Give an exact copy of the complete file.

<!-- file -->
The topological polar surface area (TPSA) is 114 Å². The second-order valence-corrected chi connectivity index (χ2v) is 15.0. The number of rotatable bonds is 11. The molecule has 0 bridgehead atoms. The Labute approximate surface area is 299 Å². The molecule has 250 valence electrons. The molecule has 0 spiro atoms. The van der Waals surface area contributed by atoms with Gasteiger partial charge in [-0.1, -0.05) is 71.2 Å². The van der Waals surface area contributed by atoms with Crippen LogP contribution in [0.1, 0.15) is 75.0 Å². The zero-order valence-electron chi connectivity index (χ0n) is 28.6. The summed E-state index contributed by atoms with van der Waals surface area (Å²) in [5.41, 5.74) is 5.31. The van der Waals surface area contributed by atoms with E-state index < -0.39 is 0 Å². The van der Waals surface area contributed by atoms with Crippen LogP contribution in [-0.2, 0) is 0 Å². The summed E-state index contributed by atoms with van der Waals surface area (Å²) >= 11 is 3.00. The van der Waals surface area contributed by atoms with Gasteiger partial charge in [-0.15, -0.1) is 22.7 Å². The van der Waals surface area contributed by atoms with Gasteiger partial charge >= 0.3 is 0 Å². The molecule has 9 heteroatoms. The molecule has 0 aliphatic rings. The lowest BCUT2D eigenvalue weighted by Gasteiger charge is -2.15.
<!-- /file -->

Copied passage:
The topological polar surface area (TPSA) is 114 Å². The second-order valence-corrected chi connectivity index (χ2v) is 15.0. The number of rotatable bonds is 11. The molecule has 0 bridgehead atoms. The Labute approximate surface area is 299 Å². The molecule has 250 valence electrons. The molecule has 0 spiro atoms. The van der Waals surface area contributed by atoms with Gasteiger partial charge in [-0.1, -0.05) is 71.2 Å². The van der Waals surface area contributed by atoms with Crippen LogP contribution in [0.1, 0.15) is 75.0 Å². The zero-order valence-electron chi connectivity index (χ0n) is 28.6. The summed E-state index contributed by atoms with van der Waals surface area (Å²) in [5.41, 5.74) is 5.31. The van der Waals surface area contributed by atoms with E-state index < -0.39 is 0 Å². The van der Waals surface area contributed by atoms with Crippen LogP contribution in [-0.2, 0) is 0 Å². The summed E-state index contributed by atoms with van der Waals surface area (Å²) >= 11 is 3.00. The van der Waals surface area contributed by atoms with Gasteiger partial charge in [-0.15, -0.1) is 22.7 Å². The van der Waals surface area contributed by atoms with Gasteiger partial charge >= 0.3 is 0 Å². The molecule has 9 heteroatoms. The molecule has 0 aliphatic rings. The lowest BCUT2D eigenvalue weighted by Gasteiger charge is -2.15.